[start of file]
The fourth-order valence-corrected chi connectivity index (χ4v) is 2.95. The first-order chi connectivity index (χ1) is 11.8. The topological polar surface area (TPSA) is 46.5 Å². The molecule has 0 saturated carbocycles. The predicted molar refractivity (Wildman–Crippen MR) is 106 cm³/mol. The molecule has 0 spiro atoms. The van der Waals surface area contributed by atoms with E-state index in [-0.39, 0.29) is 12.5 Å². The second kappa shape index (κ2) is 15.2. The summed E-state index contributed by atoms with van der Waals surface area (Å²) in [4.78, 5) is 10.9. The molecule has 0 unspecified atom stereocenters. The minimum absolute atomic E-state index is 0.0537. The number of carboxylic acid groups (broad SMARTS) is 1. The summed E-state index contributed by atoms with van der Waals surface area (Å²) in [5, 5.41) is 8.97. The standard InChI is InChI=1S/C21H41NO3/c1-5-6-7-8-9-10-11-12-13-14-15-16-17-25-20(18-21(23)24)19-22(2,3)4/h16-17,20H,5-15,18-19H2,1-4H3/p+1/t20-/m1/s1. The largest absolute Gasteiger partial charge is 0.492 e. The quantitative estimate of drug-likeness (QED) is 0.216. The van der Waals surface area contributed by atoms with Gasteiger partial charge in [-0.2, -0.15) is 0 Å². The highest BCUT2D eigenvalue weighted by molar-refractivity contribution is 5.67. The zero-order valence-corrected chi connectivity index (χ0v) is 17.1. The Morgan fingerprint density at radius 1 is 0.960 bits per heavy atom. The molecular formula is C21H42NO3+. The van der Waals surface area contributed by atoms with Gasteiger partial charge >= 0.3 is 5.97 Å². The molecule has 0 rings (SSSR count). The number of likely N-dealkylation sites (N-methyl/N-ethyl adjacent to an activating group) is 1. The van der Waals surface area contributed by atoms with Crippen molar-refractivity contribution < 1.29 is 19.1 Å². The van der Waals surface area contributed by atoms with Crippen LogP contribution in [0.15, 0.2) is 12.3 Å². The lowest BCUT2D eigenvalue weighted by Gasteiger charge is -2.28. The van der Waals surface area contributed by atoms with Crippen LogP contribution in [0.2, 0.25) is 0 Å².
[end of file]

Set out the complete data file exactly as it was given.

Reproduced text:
The fourth-order valence-corrected chi connectivity index (χ4v) is 2.95. The first-order chi connectivity index (χ1) is 11.8. The topological polar surface area (TPSA) is 46.5 Å². The molecule has 0 saturated carbocycles. The predicted molar refractivity (Wildman–Crippen MR) is 106 cm³/mol. The molecule has 0 spiro atoms. The van der Waals surface area contributed by atoms with E-state index in [-0.39, 0.29) is 12.5 Å². The second kappa shape index (κ2) is 15.2. The summed E-state index contributed by atoms with van der Waals surface area (Å²) in [4.78, 5) is 10.9. The molecule has 0 unspecified atom stereocenters. The minimum absolute atomic E-state index is 0.0537. The number of carboxylic acid groups (broad SMARTS) is 1. The summed E-state index contributed by atoms with van der Waals surface area (Å²) in [5, 5.41) is 8.97. The standard InChI is InChI=1S/C21H41NO3/c1-5-6-7-8-9-10-11-12-13-14-15-16-17-25-20(18-21(23)24)19-22(2,3)4/h16-17,20H,5-15,18-19H2,1-4H3/p+1/t20-/m1/s1. The largest absolute Gasteiger partial charge is 0.492 e. The quantitative estimate of drug-likeness (QED) is 0.216. The van der Waals surface area contributed by atoms with Gasteiger partial charge in [-0.2, -0.15) is 0 Å². The highest BCUT2D eigenvalue weighted by molar-refractivity contribution is 5.67. The zero-order valence-corrected chi connectivity index (χ0v) is 17.1. The Morgan fingerprint density at radius 1 is 0.960 bits per heavy atom. The molecular formula is C21H42NO3+. The van der Waals surface area contributed by atoms with Gasteiger partial charge >= 0.3 is 5.97 Å². The molecule has 0 rings (SSSR count). The number of likely N-dealkylation sites (N-methyl/N-ethyl adjacent to an activating group) is 1. The van der Waals surface area contributed by atoms with Crippen molar-refractivity contribution < 1.29 is 19.1 Å². The van der Waals surface area contributed by atoms with Crippen LogP contribution in [0.15, 0.2) is 12.3 Å². The lowest BCUT2D eigenvalue weighted by Gasteiger charge is -2.28. The van der Waals surface area contributed by atoms with Crippen LogP contribution in [0.2, 0.25) is 0 Å².